The Burr Trail boasts a quaint mile-long series of switchbacks creatively known as The Burr Trail Switchbacks. We might suggest a few other names for this loveable section of trail: "Darth Vader's Pleasure Tour"; "Stalin's Favorite Place for an Afternoon Stroll"; "The Darkest Place on Earth"; "Godzilla's Footsteps"; or perhaps, "The 'What The Fuck Were They Thinking?' Highway." This series of eight or so switchbacks basically very nearly transport you up the face of a sheer, freaking, rock, cliff. At times the grade must have been beyond 14%, seriously (seriously (for real)). The steepest section rises over 800 feet in half a mile. Our bikes would often hit a particularly thick layer of sediment, resulting in near disaster each time. Regaining the momentum necessary for continuing our pedaljourney required powers and skills that we very scarecely possess.

Green Day titled one of their recent hit songs after this road

Once past the "Boulevard of Villanous Calamity" (AKA THE BURR TRAIL), things got way easier.


The road surface maintained its gravelly grimace, and relieved of the burden of switchbackery, streched straight off upward infinitely into the distance for miles and miles. Jeepers! We basically had to glaze our brains over in order to continue this impossible climb. Thanks, Matt!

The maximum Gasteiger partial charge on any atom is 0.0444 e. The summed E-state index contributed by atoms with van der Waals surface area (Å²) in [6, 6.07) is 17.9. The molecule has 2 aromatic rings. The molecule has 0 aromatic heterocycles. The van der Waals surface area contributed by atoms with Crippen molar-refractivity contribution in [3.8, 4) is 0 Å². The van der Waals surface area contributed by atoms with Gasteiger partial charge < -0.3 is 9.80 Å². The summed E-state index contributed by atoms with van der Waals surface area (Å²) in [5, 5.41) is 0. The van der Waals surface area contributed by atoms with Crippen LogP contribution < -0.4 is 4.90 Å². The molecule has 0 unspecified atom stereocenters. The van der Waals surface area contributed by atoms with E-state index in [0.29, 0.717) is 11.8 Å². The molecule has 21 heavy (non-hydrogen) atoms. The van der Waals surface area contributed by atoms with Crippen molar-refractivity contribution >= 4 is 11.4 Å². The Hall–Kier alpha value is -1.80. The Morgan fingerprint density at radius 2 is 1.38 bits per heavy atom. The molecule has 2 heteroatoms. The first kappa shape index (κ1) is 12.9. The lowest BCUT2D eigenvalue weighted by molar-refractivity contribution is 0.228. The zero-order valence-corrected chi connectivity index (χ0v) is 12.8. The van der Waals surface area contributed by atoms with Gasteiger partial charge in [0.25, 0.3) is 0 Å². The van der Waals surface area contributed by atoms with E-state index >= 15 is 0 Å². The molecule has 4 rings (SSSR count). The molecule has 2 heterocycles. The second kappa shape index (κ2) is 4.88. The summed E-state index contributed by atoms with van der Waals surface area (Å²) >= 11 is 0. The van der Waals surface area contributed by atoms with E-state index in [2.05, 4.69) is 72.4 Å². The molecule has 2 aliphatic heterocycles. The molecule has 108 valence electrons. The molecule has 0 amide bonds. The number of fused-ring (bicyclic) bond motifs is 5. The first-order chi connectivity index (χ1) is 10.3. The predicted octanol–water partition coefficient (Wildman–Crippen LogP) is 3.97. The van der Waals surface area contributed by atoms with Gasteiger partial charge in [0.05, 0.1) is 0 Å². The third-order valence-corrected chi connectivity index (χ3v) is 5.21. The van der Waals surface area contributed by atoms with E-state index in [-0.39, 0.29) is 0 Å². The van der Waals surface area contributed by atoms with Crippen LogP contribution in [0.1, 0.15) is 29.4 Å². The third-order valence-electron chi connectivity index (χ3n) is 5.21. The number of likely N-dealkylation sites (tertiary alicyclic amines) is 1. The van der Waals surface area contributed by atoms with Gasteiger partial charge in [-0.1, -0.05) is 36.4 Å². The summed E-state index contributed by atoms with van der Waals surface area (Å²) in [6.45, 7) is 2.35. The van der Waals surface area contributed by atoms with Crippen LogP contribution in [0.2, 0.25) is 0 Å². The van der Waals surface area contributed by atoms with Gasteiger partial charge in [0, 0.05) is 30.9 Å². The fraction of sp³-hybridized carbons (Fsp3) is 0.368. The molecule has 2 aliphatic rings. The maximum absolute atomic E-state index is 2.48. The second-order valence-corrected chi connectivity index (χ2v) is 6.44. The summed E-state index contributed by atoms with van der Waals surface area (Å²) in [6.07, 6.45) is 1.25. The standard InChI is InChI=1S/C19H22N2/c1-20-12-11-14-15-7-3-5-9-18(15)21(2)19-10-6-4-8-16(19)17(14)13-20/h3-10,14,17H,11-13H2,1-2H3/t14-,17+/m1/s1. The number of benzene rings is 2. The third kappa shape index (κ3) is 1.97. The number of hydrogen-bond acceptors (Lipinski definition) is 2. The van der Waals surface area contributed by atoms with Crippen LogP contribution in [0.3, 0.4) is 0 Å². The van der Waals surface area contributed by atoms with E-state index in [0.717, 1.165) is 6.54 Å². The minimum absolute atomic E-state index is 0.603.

Fortunately, a Jeeping Californian couple, as they passed us for the third time that afternoon, took pity on us couple dudes and presented us with an excessive amount of homegrown watermelon. We gratefully accepted their tribal melon-offering in the most anthropological way as they continued driving their Jeep.

Alex made a point to slurp this watermelon as loudly and defiantly as he could. Emelio sends his condolences to all those who have had the misfortune of dining with this Neanderthal around a dinner table.

With our stomachs sloshing around layer upon pulpy layer of red cucurbitaceate, we groggily continued our climb up Mt. Burr. Not long after, God sent a Prophet from Arizona to our rescue. It was one of the lesser-known prophets, a Mormon prophet in fact (JK!). His name was Kent, and he was Good. Kent pulled over, half drunk and sober, to offer us a ride "to the top of the hill" (Kent, 4:15-16). When we squeezed ourselves beside Kent's animal familiar ("Spot"), the Prophet cracked open a can of Ambrosia (Bud Light) and we sped away up the dusty trail.

Kent let us off on a magnificently magnificent summit in the midst of Grand Staircase-Escalante National Monument, with views of all types of crazy shit that most of you will never get to see in your meager, pathetic existences (JK! We hope! AWKWARD!). The road from this point was actually rideable (aka not rocks or sand), and we cruised through a striking long canyon known locally and world-wide as "Long Canyon." At one particular point, we passed through a gulch, known locally and world-wide as "The Gulch." It would behoove us to mention that this stretch of riding is made available only to those willing to abandon all reason and survive the Burr Trail -- but the Long Canyon really is a sight (a good one, doyyy!).